8 Barriers to SaaS Customer Engagement

by Trevor

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What stops customers from engaging with your SaaS?

If you have potential customers who come to your website and show interest in your product but don’t actually make the leap from prospect to full-fledged customer, it may be due to one of the following reasons:

Here’s a list of best practices for crafting a strong call to action. Subscribe to receive this extra resource.

They Don’t Have the Financial Resources

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One of the main reasons people do not purchase from you is because they simply don’t have the money to do so.

Is your product priced out of their budget?

While I’m not a big fan of competing with other businesses on price, I do think that you should understand who your target customer is and know exactly how much they’re willing to spend. That way you can create a price list that makes sense for your market.

This is the reason multiple tiers are such a popular payment model for Saas.

Without a doubt, you should offer different prices to the different groups of customers you have. If you haven’t already, look for ways to do just that.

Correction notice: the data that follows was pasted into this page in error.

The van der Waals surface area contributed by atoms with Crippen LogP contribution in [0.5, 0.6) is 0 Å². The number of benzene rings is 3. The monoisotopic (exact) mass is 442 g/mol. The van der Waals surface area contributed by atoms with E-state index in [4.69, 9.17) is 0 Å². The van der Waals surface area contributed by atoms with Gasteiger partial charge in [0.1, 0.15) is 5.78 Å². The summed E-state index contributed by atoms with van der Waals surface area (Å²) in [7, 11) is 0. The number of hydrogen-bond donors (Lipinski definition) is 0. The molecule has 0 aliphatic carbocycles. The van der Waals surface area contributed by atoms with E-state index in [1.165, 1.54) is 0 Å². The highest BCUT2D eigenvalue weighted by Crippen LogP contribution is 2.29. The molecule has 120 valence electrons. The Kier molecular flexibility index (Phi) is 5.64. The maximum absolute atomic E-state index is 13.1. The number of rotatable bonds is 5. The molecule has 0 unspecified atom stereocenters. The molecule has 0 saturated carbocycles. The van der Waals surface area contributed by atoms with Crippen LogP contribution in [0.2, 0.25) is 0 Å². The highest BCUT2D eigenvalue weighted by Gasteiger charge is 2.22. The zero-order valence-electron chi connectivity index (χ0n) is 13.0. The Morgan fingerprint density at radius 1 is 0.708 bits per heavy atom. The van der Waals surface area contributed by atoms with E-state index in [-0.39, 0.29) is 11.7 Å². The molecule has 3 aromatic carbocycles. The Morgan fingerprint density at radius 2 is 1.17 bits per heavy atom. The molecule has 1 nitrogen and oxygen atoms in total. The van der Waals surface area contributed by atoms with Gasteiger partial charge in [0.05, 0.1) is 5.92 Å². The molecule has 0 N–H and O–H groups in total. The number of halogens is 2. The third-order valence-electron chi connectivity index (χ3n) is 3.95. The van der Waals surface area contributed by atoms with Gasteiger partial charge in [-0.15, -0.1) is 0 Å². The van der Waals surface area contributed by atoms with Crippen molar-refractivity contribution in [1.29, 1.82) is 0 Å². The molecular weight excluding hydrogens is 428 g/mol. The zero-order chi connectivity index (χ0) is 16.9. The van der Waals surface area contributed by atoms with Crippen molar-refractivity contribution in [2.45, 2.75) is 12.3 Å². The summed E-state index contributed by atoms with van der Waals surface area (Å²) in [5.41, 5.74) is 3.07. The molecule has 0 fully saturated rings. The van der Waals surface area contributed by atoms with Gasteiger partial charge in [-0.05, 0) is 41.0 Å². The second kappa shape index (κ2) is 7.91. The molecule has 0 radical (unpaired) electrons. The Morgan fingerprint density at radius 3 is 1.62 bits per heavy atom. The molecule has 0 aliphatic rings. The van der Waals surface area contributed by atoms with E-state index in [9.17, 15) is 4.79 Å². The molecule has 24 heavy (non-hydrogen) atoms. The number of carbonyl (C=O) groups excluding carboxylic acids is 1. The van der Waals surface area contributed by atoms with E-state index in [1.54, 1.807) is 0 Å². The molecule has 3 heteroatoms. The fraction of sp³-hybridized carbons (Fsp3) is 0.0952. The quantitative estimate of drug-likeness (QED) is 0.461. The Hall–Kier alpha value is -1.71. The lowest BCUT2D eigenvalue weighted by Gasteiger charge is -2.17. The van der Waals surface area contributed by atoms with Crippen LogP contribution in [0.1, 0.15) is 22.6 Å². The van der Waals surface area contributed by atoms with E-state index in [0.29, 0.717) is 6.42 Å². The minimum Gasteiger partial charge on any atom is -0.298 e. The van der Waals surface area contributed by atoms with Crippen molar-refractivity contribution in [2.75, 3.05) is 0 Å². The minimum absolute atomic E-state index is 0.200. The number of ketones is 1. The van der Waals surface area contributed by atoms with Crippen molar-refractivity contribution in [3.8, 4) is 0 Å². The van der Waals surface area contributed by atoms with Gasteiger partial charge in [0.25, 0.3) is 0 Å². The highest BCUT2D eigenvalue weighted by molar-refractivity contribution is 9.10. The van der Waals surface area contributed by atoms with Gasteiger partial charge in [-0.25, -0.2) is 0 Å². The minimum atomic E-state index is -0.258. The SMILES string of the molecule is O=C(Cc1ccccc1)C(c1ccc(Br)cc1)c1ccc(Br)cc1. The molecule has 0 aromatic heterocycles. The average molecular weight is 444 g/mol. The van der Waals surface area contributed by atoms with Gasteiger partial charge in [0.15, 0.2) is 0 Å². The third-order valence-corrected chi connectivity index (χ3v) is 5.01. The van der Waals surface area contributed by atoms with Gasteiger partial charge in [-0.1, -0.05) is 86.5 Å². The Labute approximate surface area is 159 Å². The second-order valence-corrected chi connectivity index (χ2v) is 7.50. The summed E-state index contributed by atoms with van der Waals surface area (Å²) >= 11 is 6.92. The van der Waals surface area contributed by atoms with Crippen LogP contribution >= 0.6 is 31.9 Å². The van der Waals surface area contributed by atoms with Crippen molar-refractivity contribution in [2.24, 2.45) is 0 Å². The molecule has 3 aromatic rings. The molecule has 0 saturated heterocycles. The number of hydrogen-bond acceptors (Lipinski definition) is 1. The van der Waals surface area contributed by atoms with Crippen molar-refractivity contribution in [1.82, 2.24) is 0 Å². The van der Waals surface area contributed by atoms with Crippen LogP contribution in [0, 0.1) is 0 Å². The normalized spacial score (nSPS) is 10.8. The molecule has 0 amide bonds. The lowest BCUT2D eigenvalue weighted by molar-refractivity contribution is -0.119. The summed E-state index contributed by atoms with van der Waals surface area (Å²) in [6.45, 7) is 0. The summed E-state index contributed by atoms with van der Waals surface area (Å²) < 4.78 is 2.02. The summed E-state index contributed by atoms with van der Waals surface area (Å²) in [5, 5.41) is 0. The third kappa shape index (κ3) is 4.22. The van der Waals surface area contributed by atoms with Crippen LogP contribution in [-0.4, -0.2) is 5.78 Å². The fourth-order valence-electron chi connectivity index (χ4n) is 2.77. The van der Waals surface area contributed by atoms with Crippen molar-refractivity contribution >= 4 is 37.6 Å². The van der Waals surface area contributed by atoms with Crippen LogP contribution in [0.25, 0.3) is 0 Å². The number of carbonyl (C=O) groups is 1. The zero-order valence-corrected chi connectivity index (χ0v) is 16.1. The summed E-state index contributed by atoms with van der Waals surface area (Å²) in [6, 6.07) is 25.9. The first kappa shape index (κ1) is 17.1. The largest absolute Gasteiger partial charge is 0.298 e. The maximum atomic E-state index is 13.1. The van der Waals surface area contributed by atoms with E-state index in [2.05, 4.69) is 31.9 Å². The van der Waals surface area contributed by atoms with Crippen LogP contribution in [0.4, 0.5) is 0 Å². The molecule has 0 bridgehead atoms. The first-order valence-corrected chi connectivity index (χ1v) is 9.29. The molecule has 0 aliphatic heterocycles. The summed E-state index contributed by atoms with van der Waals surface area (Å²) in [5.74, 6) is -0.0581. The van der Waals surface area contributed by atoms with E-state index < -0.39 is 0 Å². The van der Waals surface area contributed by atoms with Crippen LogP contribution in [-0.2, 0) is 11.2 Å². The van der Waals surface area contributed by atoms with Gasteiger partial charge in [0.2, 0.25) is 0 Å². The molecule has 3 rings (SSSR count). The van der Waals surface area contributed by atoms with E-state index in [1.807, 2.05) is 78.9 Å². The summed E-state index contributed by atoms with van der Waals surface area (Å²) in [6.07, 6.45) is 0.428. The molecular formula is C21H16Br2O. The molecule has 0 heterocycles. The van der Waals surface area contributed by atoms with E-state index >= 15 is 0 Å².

But please remember that price automatically communicates value. The higher the price, the more value people will associate with it. While you should always make your price fit within your target customer’s budget, don’t strive to be the lowest offer.

They Don’t Have the Time

Is your SaaS complicated to learn or in some way time consuming?

While your customers may be excited to use your product initially, they can quickly become overwhelmed if there are a lot of moving parts. Plus there’s simply not enough time to learn. Your customers—just like you—are strapped for time. For this reason, many a free trial goes wasted.

The best way to combat this is by making an onboarding process that guides the user at a steady pace. It may make sense to automatically involve the user in an email series that is dispensed over the course of the trial and shows how to use your product.

They Don’t Trust You

I hate to break it to you but sometimes people stop engaging because they just don’t trust you.

The good news is that you can use basic visual elements to develop trust.

For example let’s take a look at your website design:

  • Is it easy to navigate?
  • Does it look good on mobile screens? (Most people are searching the Internet from their smartphones these days.)
  • Do you have social proof in the form of customer testimonials or logos of businesses that use your service?
  • Do you have easy access to frequently asked questions or a knowledge base?
  • Do you offer security certificates for credit card logos or even a 100% money back guarantee?

All of these things will help your customer trust you with their credit card.

Transparency also makes a difference. Some customers are interested to know where exactly the money goes when they pay you. The folks at Buffer have a completely transparent payment model. Buffer customers get to see exactly where their $10 per month goes. Check it out here: Buffer’s transparent pricing.

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Image Courtesy of Buffer